photo RSMAtnWebAdRed13.jpg

Occupy SMA

photo

By Jim Carey

US history is replete with horror stories of children separated from their parents. In the Maryland State Archives Legacy of Slavery in Maryland database’s archives, Desiree Lee tells us, “Black Slaves went to great lengths to keep their families together, but there were often limits to what they could do.” Charles Ball described the separation between his mother and himself after being sold at auction: “My poor mother, when she saw me leaving her for the last time, ran after me, took me down from the horse, clasped me in her arms, and wept loudly and bitterly over me.”

When I lived in New Mexico, I heard about the Dawes Act of 1887, which forced American Indians to abandon communal property for individual family-based farms. Tens of thousands of Indian children were taken from their families and put into government-funded boarding schools, where they were forced to change their names, learn English, dress in Western-style clothing, and (often) convert to Christianity—all in the name of a civilizing mission, which Richard Henry Pratt, head of the first boarding school, summarized in this way: “Kill the Indian in him, and save the man.” As late as the 1960’s, Indian children ran from those schools in the winter cold—some of them freezing to death in the process.

In New York in the late 1800s, groups such as the NY Society for the Prevention of Cruelty to Children, acting out of cultural and racial chauvinism and confusing poverty and cultural differences, removed immigrant children from their families. They acted with an assumption about assimilation—that they knew what was in the best interest of the families they were tearing apart. The 1999 documentary Children of the Camps highlighted the trauma Japanese-American children faced while being detained with their grief-stricken parents.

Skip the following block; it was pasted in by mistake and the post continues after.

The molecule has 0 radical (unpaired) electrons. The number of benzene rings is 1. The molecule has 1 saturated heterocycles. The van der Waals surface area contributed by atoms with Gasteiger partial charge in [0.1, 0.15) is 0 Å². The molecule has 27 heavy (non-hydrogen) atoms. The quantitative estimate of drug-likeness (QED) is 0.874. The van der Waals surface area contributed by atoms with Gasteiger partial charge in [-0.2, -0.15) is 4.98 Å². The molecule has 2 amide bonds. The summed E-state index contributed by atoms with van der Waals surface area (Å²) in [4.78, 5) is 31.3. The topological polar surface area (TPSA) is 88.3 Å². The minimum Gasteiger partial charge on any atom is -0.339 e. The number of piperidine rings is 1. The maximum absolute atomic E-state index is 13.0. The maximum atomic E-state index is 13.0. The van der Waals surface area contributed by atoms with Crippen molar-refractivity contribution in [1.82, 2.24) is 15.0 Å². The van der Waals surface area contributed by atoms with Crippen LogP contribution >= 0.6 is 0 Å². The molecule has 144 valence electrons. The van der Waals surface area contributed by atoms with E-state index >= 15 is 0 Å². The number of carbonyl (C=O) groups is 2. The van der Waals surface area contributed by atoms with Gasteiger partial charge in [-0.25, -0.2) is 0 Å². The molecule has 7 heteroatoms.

On Monday, Occupy SMA will hear the latest voices of the weeping—the separation of children from their parents at the Mexican border. We will also listen to a video of Jennifer Harbury, a human rights lawyer who has lived in the Rio Grande Valley in Texas for over 40 years and has been active in the response to the Trump administration’s “zero tolerance” policy. She represents people who are applying for political asylum and knows the difficulty they are experiencing at the border. Join our discussion. All are welcome. Our events are free.

 

Meeting and Film

Occupy SMA presents

The Cruelty of Weeping Times: Immigration Detention

Mon, Jul 16, 1pm

Quinta Loreto Hotel

TV room

Loreto 15, Centro

Free

 

Comments are closed

 photo RSMAtnWebAdRed13.jpg
 photo RSMAtnWebAdRed13.jpg

Photo Gallery

 photo RSMAtnWebAdRed13.jpg
Log in | Designed by Gabfire themes All original content on these pages is fingerprinted and certified by Digiprove